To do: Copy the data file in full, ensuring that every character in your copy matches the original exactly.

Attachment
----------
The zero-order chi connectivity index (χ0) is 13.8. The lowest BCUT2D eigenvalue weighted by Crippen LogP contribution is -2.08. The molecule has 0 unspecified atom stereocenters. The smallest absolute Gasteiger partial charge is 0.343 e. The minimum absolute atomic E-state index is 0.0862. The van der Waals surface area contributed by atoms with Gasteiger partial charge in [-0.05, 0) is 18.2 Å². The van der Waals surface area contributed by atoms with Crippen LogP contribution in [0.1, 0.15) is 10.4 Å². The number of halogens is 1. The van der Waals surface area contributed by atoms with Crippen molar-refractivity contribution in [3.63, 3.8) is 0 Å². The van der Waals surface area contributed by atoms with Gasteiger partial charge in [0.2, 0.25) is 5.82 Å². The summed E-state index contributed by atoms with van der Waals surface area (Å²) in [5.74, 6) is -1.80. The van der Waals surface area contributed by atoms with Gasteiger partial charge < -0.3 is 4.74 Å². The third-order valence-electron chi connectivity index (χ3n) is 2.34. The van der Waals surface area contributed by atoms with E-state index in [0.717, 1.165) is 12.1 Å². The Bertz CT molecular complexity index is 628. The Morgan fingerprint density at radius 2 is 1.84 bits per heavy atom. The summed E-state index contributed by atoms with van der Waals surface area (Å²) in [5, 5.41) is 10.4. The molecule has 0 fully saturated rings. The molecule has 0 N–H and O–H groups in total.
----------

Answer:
The zero-order chi connectivity index (χ0) is 13.8. The lowest BCUT2D eigenvalue weighted by Crippen LogP contribution is -2.08. The molecule has 0 unspecified atom stereocenters. The smallest absolute Gasteiger partial charge is 0.343 e. The minimum absolute atomic E-state index is 0.0862. The van der Waals surface area contributed by atoms with Gasteiger partial charge in [-0.05, 0) is 18.2 Å². The van der Waals surface area contributed by atoms with Crippen LogP contribution in [0.1, 0.15) is 10.4 Å². The number of halogens is 1. The van der Waals surface area contributed by atoms with Crippen molar-refractivity contribution in [3.63, 3.8) is 0 Å². The van der Waals surface area contributed by atoms with Gasteiger partial charge in [0.2, 0.25) is 5.82 Å². The summed E-state index contributed by atoms with van der Waals surface area (Å²) in [5.74, 6) is -1.80. The van der Waals surface area contributed by atoms with Gasteiger partial charge < -0.3 is 4.74 Å². The third-order valence-electron chi connectivity index (χ3n) is 2.34. The van der Waals surface area contributed by atoms with E-state index in [0.717, 1.165) is 12.1 Å². The Bertz CT molecular complexity index is 628. The Morgan fingerprint density at radius 2 is 1.84 bits per heavy atom. The summed E-state index contributed by atoms with van der Waals surface area (Å²) in [5, 5.41) is 10.4. The molecule has 0 fully saturated rings. The molecule has 0 N–H and O–H groups in total.